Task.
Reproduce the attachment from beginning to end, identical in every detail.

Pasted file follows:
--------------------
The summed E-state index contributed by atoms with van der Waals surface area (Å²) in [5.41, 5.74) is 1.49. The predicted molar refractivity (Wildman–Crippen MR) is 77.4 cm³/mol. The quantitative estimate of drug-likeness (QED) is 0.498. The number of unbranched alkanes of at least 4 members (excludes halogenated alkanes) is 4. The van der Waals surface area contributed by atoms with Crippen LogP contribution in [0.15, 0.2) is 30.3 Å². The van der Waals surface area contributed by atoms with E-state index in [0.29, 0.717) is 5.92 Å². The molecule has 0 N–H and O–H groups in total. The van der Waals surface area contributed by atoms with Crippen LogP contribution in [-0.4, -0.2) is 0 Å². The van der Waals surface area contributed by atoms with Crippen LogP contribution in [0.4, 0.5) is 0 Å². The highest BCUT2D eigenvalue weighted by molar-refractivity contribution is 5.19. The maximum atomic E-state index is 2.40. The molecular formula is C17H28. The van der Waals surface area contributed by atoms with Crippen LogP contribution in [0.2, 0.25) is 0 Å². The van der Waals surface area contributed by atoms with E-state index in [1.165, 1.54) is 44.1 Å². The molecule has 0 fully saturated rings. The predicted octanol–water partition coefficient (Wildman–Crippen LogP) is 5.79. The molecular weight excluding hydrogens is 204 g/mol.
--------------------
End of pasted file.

The summed E-state index contributed by atoms with van der Waals surface area (Å²) in [5.41, 5.74) is 1.49. The predicted molar refractivity (Wildman–Crippen MR) is 77.4 cm³/mol. The quantitative estimate of drug-likeness (QED) is 0.498. The number of unbranched alkanes of at least 4 members (excludes halogenated alkanes) is 4. The van der Waals surface area contributed by atoms with Crippen LogP contribution in [0.15, 0.2) is 30.3 Å². The van der Waals surface area contributed by atoms with E-state index in [0.29, 0.717) is 5.92 Å². The molecule has 0 N–H and O–H groups in total. The van der Waals surface area contributed by atoms with Crippen LogP contribution in [-0.4, -0.2) is 0 Å². The van der Waals surface area contributed by atoms with Crippen LogP contribution in [0.4, 0.5) is 0 Å². The highest BCUT2D eigenvalue weighted by molar-refractivity contribution is 5.19. The maximum atomic E-state index is 2.40. The molecular formula is C17H28. The van der Waals surface area contributed by atoms with Crippen LogP contribution in [0.2, 0.25) is 0 Å². The van der Waals surface area contributed by atoms with E-state index in [1.165, 1.54) is 44.1 Å². The molecule has 0 fully saturated rings. The predicted octanol–water partition coefficient (Wildman–Crippen LogP) is 5.79. The molecular weight excluding hydrogens is 204 g/mol.